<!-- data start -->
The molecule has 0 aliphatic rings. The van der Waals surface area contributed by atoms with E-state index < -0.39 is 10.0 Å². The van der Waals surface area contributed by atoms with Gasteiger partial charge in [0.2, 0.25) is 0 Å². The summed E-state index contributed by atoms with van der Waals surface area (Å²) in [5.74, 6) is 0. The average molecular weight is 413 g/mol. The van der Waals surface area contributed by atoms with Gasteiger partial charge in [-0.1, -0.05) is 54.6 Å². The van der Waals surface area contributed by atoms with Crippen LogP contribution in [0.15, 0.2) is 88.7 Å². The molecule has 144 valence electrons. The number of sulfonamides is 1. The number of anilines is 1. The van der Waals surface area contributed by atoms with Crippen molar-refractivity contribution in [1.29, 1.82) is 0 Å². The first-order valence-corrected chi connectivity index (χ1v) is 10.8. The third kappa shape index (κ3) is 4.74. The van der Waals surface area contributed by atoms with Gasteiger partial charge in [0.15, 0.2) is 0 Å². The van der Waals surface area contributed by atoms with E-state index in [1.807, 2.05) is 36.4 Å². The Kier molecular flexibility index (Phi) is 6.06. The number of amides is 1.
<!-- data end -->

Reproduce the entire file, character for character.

The molecule has 0 aliphatic rings. The van der Waals surface area contributed by atoms with E-state index < -0.39 is 10.0 Å². The van der Waals surface area contributed by atoms with Gasteiger partial charge in [0.2, 0.25) is 0 Å². The summed E-state index contributed by atoms with van der Waals surface area (Å²) in [5.74, 6) is 0. The average molecular weight is 413 g/mol. The van der Waals surface area contributed by atoms with Gasteiger partial charge in [-0.1, -0.05) is 54.6 Å². The van der Waals surface area contributed by atoms with Crippen LogP contribution in [0.15, 0.2) is 88.7 Å². The molecule has 144 valence electrons. The number of sulfonamides is 1. The number of anilines is 1. The van der Waals surface area contributed by atoms with Crippen molar-refractivity contribution in [1.29, 1.82) is 0 Å². The first-order valence-corrected chi connectivity index (χ1v) is 10.8. The third kappa shape index (κ3) is 4.74. The van der Waals surface area contributed by atoms with Gasteiger partial charge in [0.15, 0.2) is 0 Å². The van der Waals surface area contributed by atoms with E-state index in [1.807, 2.05) is 36.4 Å². The Kier molecular flexibility index (Phi) is 6.06. The number of amides is 1.